I’m working on the copy-edit of my novel. The manuscript passed from the hands of my Canadian editor, Nita Pronovost, to the copy-editor, Shaun Oakey, at the beginning of September, and was sent back to me last week. Shaun has done a lovely and perceptive read-through of the ms, doing that thing that copy-editors do, saving me from myself.  Despite the fact I’ve been writing and publishing for more than two decades now, I seem to be as confused about commas and semi-colons as ever.  My American editor had already pointed out to me that the third part of the novel used the phrases “she laughed” and “Emily laughed” about a gazillion times - I was using those phrases so often, the novel could have been called Emily Laughed, if I was aiming for a post-modern take on repetition (I wasn’t). This time round, Shaun pointed out that I use the words “he paused” and “she paused” maybe not a gazillion but at least a billion times so, luckily, those have gone as well.  This is the final stage before the book is typeset: after that, any further changes become much more expensive and fiddly to do. So, the book - at least the book that will be typeset and published in various editions - really is nearly done now. Gulp.

The image you see above is of the cover for the Canadian edition - not so different from the American cover, which I’ve added below, but different enough to meet the demands of the Canadian market. Despite the fact that we live in an increasingly global economy, publishing remains strongly territorial: covers for the same book can differ widely from one country to the next, of course, but, perhaps more importantly - and more vexingly - success in one market is no guarantee of success in another. Strong sales in Canada or the UK do not always guarantee strong sales in the US, and vica versa. More on this later no doubt.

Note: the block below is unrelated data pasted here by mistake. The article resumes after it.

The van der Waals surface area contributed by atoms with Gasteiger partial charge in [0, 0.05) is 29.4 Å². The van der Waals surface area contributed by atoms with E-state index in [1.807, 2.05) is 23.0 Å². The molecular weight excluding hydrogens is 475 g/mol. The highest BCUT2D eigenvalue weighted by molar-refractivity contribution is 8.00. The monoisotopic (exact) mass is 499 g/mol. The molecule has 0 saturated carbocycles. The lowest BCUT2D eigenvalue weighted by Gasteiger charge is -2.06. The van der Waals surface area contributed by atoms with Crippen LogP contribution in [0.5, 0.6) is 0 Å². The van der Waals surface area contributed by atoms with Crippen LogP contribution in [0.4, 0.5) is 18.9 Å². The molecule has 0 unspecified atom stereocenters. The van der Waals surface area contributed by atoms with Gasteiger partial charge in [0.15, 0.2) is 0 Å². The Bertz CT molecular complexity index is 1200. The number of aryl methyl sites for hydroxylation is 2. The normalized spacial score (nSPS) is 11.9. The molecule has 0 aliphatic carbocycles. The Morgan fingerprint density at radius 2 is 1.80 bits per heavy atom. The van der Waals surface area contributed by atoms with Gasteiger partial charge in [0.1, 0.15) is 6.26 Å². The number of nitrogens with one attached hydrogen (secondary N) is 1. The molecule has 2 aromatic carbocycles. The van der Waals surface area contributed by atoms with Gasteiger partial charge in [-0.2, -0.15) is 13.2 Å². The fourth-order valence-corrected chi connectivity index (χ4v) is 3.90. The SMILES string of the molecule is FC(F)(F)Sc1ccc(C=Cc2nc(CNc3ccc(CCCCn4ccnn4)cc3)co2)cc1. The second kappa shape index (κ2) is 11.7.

I’m off to the US and Canada next week, for a series of speaking engagements, university visits, and a conference. The events are detailed on the Events page of this website. At Books in Browsers in San Francisco I’ll be talking about the project that the Doubleday Random House Canada development team and I are working on with Landing Gear - creating an API version of an extract from the novel that will be offered to developers to play with at Books in Browsers first ever Publishing HackDay. I attended Books in Browsers for the first time last year, and found it a fantastically inspiring and exciting conference - small and intense, one of those rare conferences that enables you to push forward the way you are thinking about things, in my case, fiction and new developments in digital publishing.  I met Meghan MacDonald, a digital publisher from Random House Canada, for the first time at last year’s Books in Browsers, well before her company bought my novel, so it will be fun to be together at the conference once more, launching the API version of Landing Gear, which first occurred to me as a potential approach to publishing at that conference.  There are other novel-as-API projects out there, but ours might be one of the first to create a writable API - an interface that will allow readers to write back into my story.  So while the book itself - the typeset version - is nearly finished, our digital experiment with Landing Gear is only just beginning. More on that later too!